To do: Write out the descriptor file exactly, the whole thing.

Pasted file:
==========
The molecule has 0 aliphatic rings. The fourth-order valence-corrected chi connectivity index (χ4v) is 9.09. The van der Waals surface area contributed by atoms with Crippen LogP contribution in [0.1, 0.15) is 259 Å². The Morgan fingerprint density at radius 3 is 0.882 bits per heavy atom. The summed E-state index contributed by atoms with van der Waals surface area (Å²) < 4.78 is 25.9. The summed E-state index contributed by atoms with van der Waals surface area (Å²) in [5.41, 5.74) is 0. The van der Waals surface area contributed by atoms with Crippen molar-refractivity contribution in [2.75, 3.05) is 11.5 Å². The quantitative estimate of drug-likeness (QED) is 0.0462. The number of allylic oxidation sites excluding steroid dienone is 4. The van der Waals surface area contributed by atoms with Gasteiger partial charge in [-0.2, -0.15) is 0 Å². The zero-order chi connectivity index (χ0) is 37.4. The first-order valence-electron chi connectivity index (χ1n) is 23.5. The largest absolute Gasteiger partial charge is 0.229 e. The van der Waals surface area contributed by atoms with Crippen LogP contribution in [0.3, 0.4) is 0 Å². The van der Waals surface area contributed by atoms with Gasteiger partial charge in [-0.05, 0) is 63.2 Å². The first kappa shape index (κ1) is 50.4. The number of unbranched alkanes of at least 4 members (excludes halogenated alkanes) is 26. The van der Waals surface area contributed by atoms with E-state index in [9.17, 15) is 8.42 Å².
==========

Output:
The molecule has 0 aliphatic rings. The fourth-order valence-corrected chi connectivity index (χ4v) is 9.09. The van der Waals surface area contributed by atoms with Crippen LogP contribution in [0.1, 0.15) is 259 Å². The Morgan fingerprint density at radius 3 is 0.882 bits per heavy atom. The summed E-state index contributed by atoms with van der Waals surface area (Å²) < 4.78 is 25.9. The summed E-state index contributed by atoms with van der Waals surface area (Å²) in [5.41, 5.74) is 0. The van der Waals surface area contributed by atoms with Crippen molar-refractivity contribution in [2.75, 3.05) is 11.5 Å². The quantitative estimate of drug-likeness (QED) is 0.0462. The number of allylic oxidation sites excluding steroid dienone is 4. The van der Waals surface area contributed by atoms with Gasteiger partial charge in [-0.2, -0.15) is 0 Å². The zero-order chi connectivity index (χ0) is 37.4. The first-order valence-electron chi connectivity index (χ1n) is 23.5. The largest absolute Gasteiger partial charge is 0.229 e. The van der Waals surface area contributed by atoms with Crippen LogP contribution in [0.3, 0.4) is 0 Å². The van der Waals surface area contributed by atoms with Gasteiger partial charge in [-0.05, 0) is 63.2 Å². The first kappa shape index (κ1) is 50.4. The number of unbranched alkanes of at least 4 members (excludes halogenated alkanes) is 26. The van der Waals surface area contributed by atoms with E-state index in [9.17, 15) is 8.42 Å².